Archive for February, 2009

Supersizing Stroke Risk

February 26th, 2009 by Melanie Matthews

While stroke is largely a disease suffered by the elderly — for each decade after age 55, the risk of stroke doubles — healthcare professionals cannot discount entirely the possibility of stroke in children and young adults. In this week's DM Update, one study shows that many young adults suffering stroke are being misdiagnosed in the ER, while another notes a correlation between the occurrence of stroke and the number of fast-food restaurants in a neighborhood.

The Price of Wellness: What Would You Pay for Participation in Health & Wellness?

February 25th, 2009 by Melanie Matthews

So far, 130 healthcare organizations have told us how they're using incentives (benefit- and cash-based) to enroll and motivate participants in health and wellness programs. Just a few days remain to take the Health & Wellness Incentives Survey and tell us what's working for your organization and receive an e-summary of the results.

Bill Clinton and the AHA Tackle Childhood Obesity

February 25th, 2009 by Melanie Matthews

For the first time in recent history, children may have shorter lifespans than their parents. The reason: Childhood obesity.

With more than 30 percent of U.S. children overweight or obese, a first-of-its-kind childhood obesity initiative was recently unveiled — a critical step in the nation's battle against this epidemic. The premise: Participating insurance companies will pay for a minimum of four dietitian and physician visits per year, to give parents and children direction and guidance on eating well and reducing and controlling weight. Companies signed on for the initiative include BlueCross BlueShield of North Carolina, BlueCross BlueShield of Massachusetts, Aetna and WellPoint, and companies like PepsiCo are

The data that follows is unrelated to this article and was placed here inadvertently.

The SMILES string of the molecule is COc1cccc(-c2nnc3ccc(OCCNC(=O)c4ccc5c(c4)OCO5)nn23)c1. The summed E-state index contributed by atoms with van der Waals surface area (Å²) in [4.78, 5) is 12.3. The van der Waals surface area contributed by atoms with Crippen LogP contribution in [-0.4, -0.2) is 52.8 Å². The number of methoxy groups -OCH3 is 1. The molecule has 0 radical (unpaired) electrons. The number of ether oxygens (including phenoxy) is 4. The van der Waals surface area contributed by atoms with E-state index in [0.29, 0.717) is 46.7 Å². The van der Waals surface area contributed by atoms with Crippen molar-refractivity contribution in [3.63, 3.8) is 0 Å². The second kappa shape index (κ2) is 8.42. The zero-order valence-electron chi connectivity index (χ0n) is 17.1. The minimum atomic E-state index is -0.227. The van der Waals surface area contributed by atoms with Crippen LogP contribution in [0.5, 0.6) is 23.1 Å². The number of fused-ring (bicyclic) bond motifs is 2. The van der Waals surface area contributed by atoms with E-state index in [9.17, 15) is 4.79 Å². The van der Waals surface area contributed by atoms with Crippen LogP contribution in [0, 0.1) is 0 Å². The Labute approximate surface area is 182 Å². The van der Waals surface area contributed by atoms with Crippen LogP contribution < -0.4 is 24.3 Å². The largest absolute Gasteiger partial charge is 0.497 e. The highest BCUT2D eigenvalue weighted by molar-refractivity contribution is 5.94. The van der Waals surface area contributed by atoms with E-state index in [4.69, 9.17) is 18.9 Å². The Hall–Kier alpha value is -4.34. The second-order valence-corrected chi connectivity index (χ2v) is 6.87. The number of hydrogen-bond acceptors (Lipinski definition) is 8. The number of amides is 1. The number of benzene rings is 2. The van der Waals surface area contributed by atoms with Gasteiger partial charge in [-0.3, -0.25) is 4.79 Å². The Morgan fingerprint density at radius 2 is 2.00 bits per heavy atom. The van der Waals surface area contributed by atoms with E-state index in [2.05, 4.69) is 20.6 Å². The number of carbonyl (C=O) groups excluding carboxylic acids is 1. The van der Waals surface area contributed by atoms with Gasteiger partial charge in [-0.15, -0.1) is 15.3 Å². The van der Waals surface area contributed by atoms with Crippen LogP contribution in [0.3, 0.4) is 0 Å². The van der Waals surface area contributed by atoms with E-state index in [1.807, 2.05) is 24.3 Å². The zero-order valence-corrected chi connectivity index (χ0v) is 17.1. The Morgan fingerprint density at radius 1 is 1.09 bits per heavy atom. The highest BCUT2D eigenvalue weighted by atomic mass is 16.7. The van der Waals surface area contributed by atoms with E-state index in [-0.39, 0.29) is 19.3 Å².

now offering the benefit to their employees. The American Academy of Pediatrics along with the American Dietetic Association have both signed on to help monitor the program.

This joint effort from the American Heart Association and the William J. Clinton Foundation — known collectively as the Alliance for a Healthier Generation — noted that such an initiative will give children better access to the healthcare they need to fight childhood obesity. The initiative is expected to serve an estimated 1 million children in its first year and over 6 million children in three years.

No Escaping Healthcare Capital Crunch

February 24th, 2009 by Melanie Matthews

Even award-winning organizations can't escape the capital crunch. For example, Eastern Maine Medical Center, the 2008 HIMSS Davies Organizational Award winner for use of health IT to enhance patient care quality and safety, just announced job eliminations, overtime reductions and construction delays.

It's the same story on the consumer side: In this week's Healthcare Business Weekly Update, read how the economy has derailed some Gen-Xers from planning for long-term care needs and is being blamed for a drop in employee engagement rates in 2008. Advice from companies with the highest engagement rates: Demonstrate a strong commitment to employee well-being by helping to maintain the health and vitality of workers.

Incentives for participation in health and wellness programs can be part of that commitment. Take this month's e-survey on Health & Wellness Incentives Utilization by February 28 to find out how your peers use gift cards, benefit-based incentives, raffles, point systems and more to engage and enroll individuals in health improvement programs. You'll be e-mailed a summary of survey results once the survey is completed.

Healthcare’s Piece of Stimulus Package: Medicaid, Uninsured, IT and More

February 20th, 2009 by Melanie Matthews

More than $150 billion of the $787 billion economic stimulus package — about 19 percent — will directly or indirectly impact healthcare delivery. The key items are summarized below, taken from an overall package summary created by the New York Times: